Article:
Written and Directed by
Robert P. Campbell, Michael Greenley, Jr., Laura Strugar, Haley Erickson
It can be so incredibly simple.
A hug. A kind word. A small, meaningful gift. A coin. An unexpected act of mercy.
It can be so simple to change the life of another human being...if we're only paying attention. Are we? You and I? Paying attention?
In her debut as a writer and director, veteran actress Sharon Wright has crafted a heartfelt, beautifully realized short film evolving around an obviously homeless man (Robert P. Campbell) whose actions on this one particular day transcend his seemingly humble reality with an even more humbling presence of simple grace, precious kindness and silent service.
One of the true joys of Change for a Dollar is that Wright wisely realizes that what is happening on screen goes beyond the spoken word and, as a result, much of the film itself is performed with nary a word spoken. Instead, Wright relies on the power of the story itself and the actors who are bringing it to life.
The approach works beautifully.
As the film opens, our unidentified homeless man sits in a storefront with his stereotypical cardboard sign stereotypically begging for whatever change he can accumulate. Before long, he heads off with change in hand to the neighborhood country store.
I'll confess. "Heading to the liquor section," I found myself thinking.
In the matter of just over ten minutes, Change for a Dollar turns upside down everything we expect and everything we think we know in telling the story of this man who manages, in the true spirit of giving, to give more in one day than most of us will give in our lives.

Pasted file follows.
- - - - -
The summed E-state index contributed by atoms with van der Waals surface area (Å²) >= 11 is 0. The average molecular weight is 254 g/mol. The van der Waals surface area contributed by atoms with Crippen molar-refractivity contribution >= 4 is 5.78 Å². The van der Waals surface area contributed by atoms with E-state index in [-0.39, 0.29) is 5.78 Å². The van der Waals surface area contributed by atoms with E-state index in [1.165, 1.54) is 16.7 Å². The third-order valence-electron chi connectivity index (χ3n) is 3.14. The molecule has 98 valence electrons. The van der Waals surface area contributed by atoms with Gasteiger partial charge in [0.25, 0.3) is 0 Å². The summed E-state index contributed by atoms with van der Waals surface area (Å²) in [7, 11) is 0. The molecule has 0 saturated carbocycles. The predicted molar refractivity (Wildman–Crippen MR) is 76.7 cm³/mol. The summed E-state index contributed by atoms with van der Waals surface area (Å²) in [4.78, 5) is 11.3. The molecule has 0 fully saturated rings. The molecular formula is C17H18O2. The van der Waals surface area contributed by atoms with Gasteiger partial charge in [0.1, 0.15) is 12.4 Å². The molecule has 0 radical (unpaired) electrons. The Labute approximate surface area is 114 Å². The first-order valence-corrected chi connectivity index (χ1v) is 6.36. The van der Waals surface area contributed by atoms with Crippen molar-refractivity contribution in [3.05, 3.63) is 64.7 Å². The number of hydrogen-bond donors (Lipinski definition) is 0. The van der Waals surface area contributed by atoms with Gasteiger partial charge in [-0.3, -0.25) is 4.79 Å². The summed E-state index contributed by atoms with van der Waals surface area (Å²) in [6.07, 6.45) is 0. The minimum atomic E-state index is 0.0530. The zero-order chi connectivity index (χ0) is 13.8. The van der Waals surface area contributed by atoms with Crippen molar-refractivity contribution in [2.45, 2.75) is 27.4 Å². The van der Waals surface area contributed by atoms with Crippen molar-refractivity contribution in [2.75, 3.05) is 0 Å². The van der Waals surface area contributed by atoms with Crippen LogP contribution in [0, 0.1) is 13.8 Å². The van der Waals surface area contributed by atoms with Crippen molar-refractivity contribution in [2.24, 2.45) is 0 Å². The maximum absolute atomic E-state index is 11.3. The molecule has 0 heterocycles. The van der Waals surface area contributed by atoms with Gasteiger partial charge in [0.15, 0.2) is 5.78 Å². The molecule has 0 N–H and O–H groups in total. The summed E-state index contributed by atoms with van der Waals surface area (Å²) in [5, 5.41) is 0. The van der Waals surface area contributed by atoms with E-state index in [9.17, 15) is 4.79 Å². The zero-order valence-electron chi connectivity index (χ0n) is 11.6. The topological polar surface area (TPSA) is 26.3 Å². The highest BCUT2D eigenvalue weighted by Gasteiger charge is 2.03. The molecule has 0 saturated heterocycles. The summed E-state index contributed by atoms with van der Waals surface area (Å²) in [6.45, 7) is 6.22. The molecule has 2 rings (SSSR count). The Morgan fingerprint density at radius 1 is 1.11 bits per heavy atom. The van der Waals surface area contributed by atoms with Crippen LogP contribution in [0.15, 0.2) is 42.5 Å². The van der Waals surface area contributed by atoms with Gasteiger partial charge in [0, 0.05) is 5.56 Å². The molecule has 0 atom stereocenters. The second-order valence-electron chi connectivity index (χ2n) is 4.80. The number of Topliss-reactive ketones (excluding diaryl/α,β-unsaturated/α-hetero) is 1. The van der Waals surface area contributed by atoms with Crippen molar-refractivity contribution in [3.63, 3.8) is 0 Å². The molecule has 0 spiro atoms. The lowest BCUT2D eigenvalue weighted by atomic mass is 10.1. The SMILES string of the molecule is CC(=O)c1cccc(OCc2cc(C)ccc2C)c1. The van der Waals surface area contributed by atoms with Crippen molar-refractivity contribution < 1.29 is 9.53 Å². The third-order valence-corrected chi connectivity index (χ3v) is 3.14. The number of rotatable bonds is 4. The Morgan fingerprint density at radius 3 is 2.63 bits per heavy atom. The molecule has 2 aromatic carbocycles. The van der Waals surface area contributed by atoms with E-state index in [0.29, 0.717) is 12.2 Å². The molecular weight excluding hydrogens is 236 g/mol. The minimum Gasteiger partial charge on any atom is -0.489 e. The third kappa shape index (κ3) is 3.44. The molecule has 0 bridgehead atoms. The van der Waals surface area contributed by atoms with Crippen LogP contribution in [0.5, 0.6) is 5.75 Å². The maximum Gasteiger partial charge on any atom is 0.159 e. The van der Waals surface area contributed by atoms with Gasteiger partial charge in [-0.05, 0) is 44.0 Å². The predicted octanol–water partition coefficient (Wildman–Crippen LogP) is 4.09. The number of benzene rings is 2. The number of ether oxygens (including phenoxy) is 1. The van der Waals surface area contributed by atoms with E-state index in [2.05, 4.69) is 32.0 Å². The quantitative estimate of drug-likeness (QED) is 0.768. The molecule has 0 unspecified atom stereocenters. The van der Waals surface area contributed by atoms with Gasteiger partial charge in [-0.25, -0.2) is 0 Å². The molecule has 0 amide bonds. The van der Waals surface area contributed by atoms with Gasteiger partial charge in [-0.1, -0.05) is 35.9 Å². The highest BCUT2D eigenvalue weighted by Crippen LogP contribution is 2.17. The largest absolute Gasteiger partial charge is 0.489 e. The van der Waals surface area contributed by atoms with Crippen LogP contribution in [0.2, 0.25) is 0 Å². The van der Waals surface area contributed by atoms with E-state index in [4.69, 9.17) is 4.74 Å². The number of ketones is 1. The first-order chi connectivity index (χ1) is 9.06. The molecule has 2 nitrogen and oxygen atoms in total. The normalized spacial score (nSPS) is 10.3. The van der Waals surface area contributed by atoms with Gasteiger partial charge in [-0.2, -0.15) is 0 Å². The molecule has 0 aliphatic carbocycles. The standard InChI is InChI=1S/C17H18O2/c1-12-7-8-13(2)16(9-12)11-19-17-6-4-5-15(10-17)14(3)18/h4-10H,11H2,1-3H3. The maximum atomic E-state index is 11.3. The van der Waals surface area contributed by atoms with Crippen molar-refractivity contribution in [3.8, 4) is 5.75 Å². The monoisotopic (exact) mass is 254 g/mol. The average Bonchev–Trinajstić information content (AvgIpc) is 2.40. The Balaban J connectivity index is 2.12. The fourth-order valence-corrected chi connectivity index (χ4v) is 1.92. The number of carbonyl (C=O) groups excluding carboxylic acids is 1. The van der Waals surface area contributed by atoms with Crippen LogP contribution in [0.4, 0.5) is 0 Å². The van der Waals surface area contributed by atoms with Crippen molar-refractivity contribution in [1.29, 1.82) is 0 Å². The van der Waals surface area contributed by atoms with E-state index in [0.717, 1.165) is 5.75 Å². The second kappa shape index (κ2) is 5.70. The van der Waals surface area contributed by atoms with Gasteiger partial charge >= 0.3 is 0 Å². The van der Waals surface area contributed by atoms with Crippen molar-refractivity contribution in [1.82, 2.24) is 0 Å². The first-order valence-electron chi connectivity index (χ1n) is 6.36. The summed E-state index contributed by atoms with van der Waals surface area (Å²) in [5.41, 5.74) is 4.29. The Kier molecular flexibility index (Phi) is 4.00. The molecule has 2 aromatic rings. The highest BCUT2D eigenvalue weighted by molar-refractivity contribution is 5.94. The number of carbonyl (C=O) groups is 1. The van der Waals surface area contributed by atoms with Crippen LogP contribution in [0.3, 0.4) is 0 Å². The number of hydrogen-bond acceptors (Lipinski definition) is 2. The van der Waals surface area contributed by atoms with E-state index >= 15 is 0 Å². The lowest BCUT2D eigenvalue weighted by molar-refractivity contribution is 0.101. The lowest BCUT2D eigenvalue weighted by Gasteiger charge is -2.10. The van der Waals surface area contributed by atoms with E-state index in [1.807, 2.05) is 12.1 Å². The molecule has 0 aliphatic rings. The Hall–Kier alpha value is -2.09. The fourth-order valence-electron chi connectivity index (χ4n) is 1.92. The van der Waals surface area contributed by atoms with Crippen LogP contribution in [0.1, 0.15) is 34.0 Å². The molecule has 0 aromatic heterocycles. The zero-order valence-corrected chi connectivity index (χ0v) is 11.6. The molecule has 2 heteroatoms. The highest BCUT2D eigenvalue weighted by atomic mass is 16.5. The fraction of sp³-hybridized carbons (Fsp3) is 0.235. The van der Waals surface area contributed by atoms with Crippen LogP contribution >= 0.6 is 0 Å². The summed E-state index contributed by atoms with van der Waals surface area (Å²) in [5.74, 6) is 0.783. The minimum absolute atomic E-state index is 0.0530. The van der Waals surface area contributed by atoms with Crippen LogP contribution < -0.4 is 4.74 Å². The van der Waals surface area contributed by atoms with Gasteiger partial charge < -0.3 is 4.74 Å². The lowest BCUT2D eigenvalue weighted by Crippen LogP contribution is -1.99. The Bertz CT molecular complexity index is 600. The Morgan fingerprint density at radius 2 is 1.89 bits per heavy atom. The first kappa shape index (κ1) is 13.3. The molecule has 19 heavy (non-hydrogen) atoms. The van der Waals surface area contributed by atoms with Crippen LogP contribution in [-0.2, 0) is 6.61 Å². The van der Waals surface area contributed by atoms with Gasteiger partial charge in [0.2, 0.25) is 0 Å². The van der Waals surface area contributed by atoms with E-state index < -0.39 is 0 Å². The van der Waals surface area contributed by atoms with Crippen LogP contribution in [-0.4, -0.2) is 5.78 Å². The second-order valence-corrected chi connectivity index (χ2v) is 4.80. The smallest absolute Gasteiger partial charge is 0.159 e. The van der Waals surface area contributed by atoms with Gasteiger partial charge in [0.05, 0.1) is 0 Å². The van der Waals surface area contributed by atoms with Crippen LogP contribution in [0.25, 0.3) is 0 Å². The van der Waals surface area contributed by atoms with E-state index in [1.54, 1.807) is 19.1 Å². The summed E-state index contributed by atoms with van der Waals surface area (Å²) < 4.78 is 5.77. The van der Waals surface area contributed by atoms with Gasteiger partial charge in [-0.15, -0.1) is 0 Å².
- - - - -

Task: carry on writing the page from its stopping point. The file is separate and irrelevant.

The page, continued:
Oh, it's not that he gives vast amounts of money or priceless jewels or even hundreds of volunteer hours. Not at all. Instead, this quiet servant changes hearts and lives by listening, observing, watching, supporting and, yes, giving in ways that manifest enormous transformation from just a little change.
As the homeless man, Robert P. Campbell never utters a word yet speaks volumes with his eyes and body language. Campbell manages to elicit both sympathy and awe without ever descending into unnecessary histrionics or self-pity. Instead, Campbell embodies a man who manages plant seeds of hope and change despite the challenges that surround his very existence. As a young boy who discovers this homeless man's quiet compassion, Michael Greenley, Jr. exudes the look of a young boy who believes himself to have seen an angel. Laura Strugar and Haley Erickson are also solid in Wright's stellar ensemble cast.
While Change for a Dollar is just a touch dark in a couple of the film's night scenes and once or twice becomes a bit heavy handed with its message, Director of Photography Kendal Sinn nicely blends the starkness of our key character's situation with change that seems to follow him everywhere he goes. Sinn has a gift for patiently capturing facial expressions, allowing the camera to linger on words, on gestures and on the acts unfolding before our eyes. Sinn's camera work is perfectly complemented by Christopher Komsthoeft's genuinely moving original score.
Reminiscent of Kurt Kuenne's award-winning Validation, Change for a Dollar is a tremendous first flick from Sharon Wright that should experience great success on the film festival circuit and would be right at home at Indy's own Heartland Film Festival with its powerful message affirming the power of one person to create change in ways big and small. Having just finished production, Change for a Dollar is just now starting its festival run. If you get a chance, The Independent Critic highly recommends you check it out.